Application Deadline: 2017-04-17 17:00
For further details and information on external scholarships visit the Scholarships section
Students who study Social Anthropology develop a wide range of transferable skills such as research, analysis, oral and written communication skills.
The communication skills of anthropologists transfer well to areas such as information and technology, the media and tourism. Other recent SOAS career choices have included commerce and banking, government service, the police and prison service, social services and health service administration. Opportunities for graduates with trained awareness of the socio-cultural norms of minority communities also arise in education, local government, libraries and museums.
Choosing to study a joint degree programme will increase the breadth of your knowledge, and will develop additional skills with which to further your studies of the Social Anthropology, or to make comparative study with other areas. Social Anthropology may be combined with a huge range of other disciplines. For more information on the extra skills you will gain from your second subject, please see the relevant departmental page.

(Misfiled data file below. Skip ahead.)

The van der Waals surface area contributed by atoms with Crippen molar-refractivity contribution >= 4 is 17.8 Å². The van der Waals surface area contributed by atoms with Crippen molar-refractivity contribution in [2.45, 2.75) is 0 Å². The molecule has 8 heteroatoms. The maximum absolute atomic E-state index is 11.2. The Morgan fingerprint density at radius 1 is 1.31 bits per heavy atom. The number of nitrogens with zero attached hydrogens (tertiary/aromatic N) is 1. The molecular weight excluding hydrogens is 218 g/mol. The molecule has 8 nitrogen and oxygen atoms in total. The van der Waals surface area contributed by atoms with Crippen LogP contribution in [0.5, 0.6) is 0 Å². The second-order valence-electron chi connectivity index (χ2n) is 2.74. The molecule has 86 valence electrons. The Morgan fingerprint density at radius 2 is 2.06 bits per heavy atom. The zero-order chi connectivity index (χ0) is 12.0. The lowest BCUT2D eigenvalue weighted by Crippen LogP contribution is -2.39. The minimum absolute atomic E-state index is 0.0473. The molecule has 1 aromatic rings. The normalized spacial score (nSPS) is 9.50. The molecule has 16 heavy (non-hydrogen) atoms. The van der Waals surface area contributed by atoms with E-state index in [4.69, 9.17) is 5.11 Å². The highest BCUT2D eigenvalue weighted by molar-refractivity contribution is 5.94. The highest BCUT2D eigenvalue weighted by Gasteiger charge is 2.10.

For more information about Graduate Destinations from this department, please visit the Careers Service website.
A Student's Perspective
SOAS is a brilliant place to study social anthropology. The broad range of ethnic backgrounds means I can constantly be in touch with many of the issues and topics raised in my study.